The company is enabling care home residents to visit their childhood home, wedding venue or anywhere else from their past—a trip down memory lane aided by VR. It also gives residents the opportunity to feel like they have left the care home to visit places they’ve always dreamed of. The platform is used in group settings so residents can share stories and deepen their connections with one another and staff.
“I saw the negative effects of social isolation take a toll on my own grandmother as she dealt with the aging process. When I first saw seniors react to virtual reality, I knew there was something powerful to dive into, and have spent the last three years pouring my heart into a product that I know my grandmother would be proud of,” said Kyle Rand, Rendever CEO.
VR Genie is run by the nonprofit organization Equality Lab. The company’s mission is to “use cutting-edge technology to enable communities to thrive and to improve their quality of life.”
Users can choose to be transported to outer space, the ocean floor, or the tops of mountains, with the aim of combating loneliness, social isolation, and depression. Studies have shown that virtual reality can help people deal with a variety of mental health problems.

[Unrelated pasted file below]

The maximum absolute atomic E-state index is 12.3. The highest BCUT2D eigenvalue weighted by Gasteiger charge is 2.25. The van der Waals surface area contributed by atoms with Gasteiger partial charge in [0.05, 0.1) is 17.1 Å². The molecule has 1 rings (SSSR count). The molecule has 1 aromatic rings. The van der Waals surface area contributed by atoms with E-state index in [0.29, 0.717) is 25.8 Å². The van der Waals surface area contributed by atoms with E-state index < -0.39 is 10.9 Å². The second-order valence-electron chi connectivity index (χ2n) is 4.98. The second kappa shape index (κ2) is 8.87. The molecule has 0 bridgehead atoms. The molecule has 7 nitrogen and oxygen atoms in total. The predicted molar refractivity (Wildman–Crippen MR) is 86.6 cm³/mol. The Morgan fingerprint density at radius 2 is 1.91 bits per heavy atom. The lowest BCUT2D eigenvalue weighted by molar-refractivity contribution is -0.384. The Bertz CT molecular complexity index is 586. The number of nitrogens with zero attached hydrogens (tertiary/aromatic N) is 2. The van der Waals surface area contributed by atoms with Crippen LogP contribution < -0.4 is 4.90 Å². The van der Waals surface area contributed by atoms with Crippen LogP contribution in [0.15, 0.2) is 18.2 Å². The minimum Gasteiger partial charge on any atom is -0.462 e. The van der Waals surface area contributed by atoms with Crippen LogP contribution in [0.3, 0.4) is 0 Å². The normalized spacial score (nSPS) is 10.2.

“We know that things like guided imagery and meditation can be very beneficial for cognition and things of that nature, and we also know that direct behavioral interventions can be very helpful for individuals as well,” said Aldrich Chan, a neuropsychologist and research associate at the University of Miami.
VR Genie’s aim is to grant the final wishes of elderly people, enabling them to tick experiences off their “bucket list” such as seeing the Northern Lights or visiting the Eiffel Tower. The experience has been hugely successful, with one older adult saying it “gave life to her soul” when she “visited” Cuba after decades of exile.
In the U.S., it is recommended that elderly adults get 150 minutes of exercise per week in order to enhance their overall quality of life and reduce the likelihood of accidents related to frailty.
Although exercise facilities are available in care homes, many seniors are unlikely to get their heart rate up to the levels required.
A study by Jon Ram Bruun-Pedersen of the Multisensory Experience Lab in the Department of Architecture, Design and Media Technology at Aalborg University Copenhagen used virtual reality to turn exercise into an immersive, exciting experience rather than a chore.
“All too often the elderly end up sitting and looking at a wall or staring passively into a television. As a rule, they’re usually not particularly motivated to exercise, partly because getting moving again after a long period of inactivity can cause pain, and partly because it’s not particularly interesting to sit and look at a wall while you bike,” he said.
Bruun-Pedersen used virtual mountain landscapes with birds, plants, and trees to simulate being in the outdoors, which led to the elderly’s desire to use exercise bikes significantly increasing. After the study ended, the physical therapists involved in the study asked to use the experience in their training programs in the future.